This is important to realise when evaluating listings sites.
It’s important because the listing sites that receive the majority of their traffic from “ICO name” keywords act as “hop links” most of the time, meaning users go there simply to go somewhere else (from the listing to the ico’s website).
Sure, they can somehow lose their way and browse the other ICOs that are on the site, but in the majority of the cases it’s acting as a “hop link”.
They are not in “hunting mode”.
This simply means their Alexa rank number probably should be deducted in order to more accurately compare it against a listing site with more “hunting keywords”, as these sites are more likely to bring in investors (which is the end goal of getting listed on ICO listing sites isn’t it? Don’t lose sight of the goal).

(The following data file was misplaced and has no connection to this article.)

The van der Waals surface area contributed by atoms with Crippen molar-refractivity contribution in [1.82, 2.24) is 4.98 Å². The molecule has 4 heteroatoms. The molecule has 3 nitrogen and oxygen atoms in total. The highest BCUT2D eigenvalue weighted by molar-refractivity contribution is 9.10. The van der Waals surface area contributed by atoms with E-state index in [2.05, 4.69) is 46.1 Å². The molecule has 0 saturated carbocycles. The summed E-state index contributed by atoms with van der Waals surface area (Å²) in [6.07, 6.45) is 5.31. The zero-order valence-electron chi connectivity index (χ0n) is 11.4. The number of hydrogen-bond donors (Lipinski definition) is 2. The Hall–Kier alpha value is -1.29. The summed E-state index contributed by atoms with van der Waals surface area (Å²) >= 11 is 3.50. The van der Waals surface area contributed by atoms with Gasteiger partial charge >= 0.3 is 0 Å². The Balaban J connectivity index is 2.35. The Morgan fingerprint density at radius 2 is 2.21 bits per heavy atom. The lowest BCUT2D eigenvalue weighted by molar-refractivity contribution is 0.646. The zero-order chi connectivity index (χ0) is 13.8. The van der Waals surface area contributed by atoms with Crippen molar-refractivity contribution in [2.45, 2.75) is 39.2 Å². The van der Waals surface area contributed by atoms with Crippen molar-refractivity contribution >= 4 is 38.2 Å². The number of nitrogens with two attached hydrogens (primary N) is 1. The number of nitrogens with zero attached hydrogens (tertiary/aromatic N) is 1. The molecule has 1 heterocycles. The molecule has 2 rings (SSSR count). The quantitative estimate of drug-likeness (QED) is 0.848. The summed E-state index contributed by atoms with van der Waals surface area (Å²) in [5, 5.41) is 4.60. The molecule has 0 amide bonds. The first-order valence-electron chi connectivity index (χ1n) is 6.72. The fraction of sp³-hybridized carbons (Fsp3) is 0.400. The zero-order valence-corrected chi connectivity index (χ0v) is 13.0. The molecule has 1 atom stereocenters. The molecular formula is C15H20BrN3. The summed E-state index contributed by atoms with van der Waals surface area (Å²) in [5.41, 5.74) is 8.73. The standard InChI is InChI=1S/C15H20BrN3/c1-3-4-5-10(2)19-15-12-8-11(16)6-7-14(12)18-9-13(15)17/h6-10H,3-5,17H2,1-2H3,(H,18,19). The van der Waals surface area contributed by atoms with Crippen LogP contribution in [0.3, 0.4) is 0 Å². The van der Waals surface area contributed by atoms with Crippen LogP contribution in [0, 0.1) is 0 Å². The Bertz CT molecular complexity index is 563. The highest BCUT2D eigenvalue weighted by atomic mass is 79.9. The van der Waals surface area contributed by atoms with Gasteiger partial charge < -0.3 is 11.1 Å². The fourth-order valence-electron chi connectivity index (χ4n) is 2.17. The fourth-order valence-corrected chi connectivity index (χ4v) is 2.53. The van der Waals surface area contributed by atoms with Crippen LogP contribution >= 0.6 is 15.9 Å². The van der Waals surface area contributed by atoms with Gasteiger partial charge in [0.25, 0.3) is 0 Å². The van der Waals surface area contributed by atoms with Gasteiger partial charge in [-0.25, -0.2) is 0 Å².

While the visitors country section is mostly not accurate, you might still want to deduct some points from listing sites that receive a lot of traffic from countries that aren’t allowed to participate in your ICO.
Once you’ve found a listing site with a good alexa rank that has a branded keyword in their top 5 keywords and a few “hunting keywords” you might want to check out the sites that have a similar audience to find more ico listings sites that can get you quality traffic.
I hope you found this valuable 🙂
P.S. Here’s the link to Top ICO Lists Alexa page in case you’re interested: https://www.alexa.com/siteinfo/topicolist.com